[Outlook] Same old song and danceThe campaign leading up to the presidential election reminds me of the play “Waiting for Godot.” In the play, the characters wait for Godot, but he never shows up. Similarly, the people are waiting for a festival of democracy, but it never takes place. The candidates think of the presidential campaign as a show, but the public shows no interest in it.
In the 1970s, there was a popular TV program called “Show Show Show.” The host spoke in serious tones, singers sang with emotion but little movement and dancers filled the set with funny moves. That was quite a show. This year, the political parties are playing the hosts, the presidential candidates play the singers’ roles and other politicians act like the dancers producing a show. But the show cannot be complete because there is a tiny audience.
In the 1980s, color televisions and telephones became commonplace, so shows recruiting new singers were aired every week. Even though people were politically oppressed, they could vote on a TV program and eagerly waited for the results. We can say democracy was realized in show business before politics. This time, the political parties have created people’s primaries and mobile phone voting in an attempt to create theatrical effects.
Politicians also learn from their experiences, just like the rest of us. In 1997, Kim Dae-jung and Park Tae-joon, the presidential candidates at that time, sang and danced along with a famous band. In 2002, Roh Moo-hyun won one party primary after another in major cities across the country, producing dramatic moments. Probably because of this, politicians seem to believe they need to put on shows to be elected president.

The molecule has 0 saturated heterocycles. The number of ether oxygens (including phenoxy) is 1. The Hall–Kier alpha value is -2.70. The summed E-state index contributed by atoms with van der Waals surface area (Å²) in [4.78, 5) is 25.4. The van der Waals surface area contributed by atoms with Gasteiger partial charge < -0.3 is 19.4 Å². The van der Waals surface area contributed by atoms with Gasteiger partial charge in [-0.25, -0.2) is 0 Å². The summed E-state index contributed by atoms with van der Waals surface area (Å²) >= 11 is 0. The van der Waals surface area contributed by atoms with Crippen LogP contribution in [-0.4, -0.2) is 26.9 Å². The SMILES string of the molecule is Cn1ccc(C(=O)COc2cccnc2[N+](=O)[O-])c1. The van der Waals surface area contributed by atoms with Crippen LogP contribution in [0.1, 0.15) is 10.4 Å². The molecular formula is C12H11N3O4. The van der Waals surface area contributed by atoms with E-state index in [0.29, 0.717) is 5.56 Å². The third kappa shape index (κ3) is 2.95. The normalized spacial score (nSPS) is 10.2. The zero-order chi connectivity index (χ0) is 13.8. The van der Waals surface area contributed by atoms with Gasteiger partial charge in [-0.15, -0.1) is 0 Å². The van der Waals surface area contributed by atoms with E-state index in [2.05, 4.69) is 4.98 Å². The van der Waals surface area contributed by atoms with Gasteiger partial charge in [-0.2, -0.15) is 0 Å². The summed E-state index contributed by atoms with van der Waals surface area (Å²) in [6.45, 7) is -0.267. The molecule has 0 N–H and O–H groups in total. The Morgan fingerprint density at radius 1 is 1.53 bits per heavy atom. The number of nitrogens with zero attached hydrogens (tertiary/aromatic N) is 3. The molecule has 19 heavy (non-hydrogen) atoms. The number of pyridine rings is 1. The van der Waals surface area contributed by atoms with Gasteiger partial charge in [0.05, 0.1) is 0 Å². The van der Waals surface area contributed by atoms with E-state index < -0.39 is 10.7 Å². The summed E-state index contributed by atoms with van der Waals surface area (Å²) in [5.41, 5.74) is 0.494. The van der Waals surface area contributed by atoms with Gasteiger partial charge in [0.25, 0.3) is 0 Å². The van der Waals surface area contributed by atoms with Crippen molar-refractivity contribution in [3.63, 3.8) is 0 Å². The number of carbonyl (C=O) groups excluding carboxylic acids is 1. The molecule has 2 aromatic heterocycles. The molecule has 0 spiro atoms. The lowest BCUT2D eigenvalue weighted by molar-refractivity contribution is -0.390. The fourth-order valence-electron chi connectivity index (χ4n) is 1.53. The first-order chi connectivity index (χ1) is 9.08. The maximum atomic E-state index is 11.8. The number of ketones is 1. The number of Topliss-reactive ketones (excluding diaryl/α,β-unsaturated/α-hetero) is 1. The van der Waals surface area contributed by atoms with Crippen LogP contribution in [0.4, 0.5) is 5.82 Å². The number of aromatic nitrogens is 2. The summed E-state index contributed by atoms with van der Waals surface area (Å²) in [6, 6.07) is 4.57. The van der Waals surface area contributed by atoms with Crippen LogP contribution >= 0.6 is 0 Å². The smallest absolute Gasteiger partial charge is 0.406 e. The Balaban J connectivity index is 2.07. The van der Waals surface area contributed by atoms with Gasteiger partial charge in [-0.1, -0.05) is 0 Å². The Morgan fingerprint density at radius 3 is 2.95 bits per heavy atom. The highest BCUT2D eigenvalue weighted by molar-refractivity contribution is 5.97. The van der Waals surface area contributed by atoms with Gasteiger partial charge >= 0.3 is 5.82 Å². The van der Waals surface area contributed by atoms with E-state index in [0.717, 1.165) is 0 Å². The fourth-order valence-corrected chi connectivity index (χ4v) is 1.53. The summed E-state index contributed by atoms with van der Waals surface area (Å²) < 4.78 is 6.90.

The presidential candidates put on makeup and started smiling while talking. Sometimes they changed their makeup and costumes and play many characters. Of course, theatrical factors have always existed in politics. But nowadays, they play a much bigger role than before.
The presidential hopefuls in the ruling party circle changed the colors of their hats and behaved as if they were different characters.
Unfortunately, the audience was not fooled even though they changed their outward appearance.
This show was staged to stress that they are different from the Roh administration. But while they are putting on this show, the president’s approval rating has unexpectedly gone up.
The Grand National Party got rid of its stage when its primary was over. The party is waiting calmly for its rival as if nothing had happened. Half of the party members maintain that the presidential hopeful did not meet the requirements of a presidential candidate and had flawed ethics. But after he won the primary, they grew silent even though they have a responsibility to keep evaluating the candidate, unless the party’s one and only goal is to win the presidential election.
The people want to see a wonderful show, but not a show in which politicians awkwardly sing and dance. The transition of power in 1997 was the result of democratization, not the result of entertainment. The people do not want to see a play in which a mobilized audience applauds when a sign says “applaud.”
In 2002, voluntary participation in politics and protests against authoritarianism made it possible for Roh to assume power.
The people want presidential candidates or hopefuls to show minimal levels of ethics onstage. We do not need the teaching of Max Weber to see that politicians’ ethics are different from those of ordinary citizens. But it is worth noting that Weber said that true politicians must have a strong sense of calling.
Politicians must have their own views on the world and stick to their convictions. When given an opportunity, they implement their policy and take responsibility for its result.
The election campaign this year fails to move the people because the presidential candidates just put on shows to win, without sharing their views, convictions or sense of direction.
*The writer is a professor of political science at Soongsil University. Translation by the JoongAng Daily staff.
by Cho Hong-sik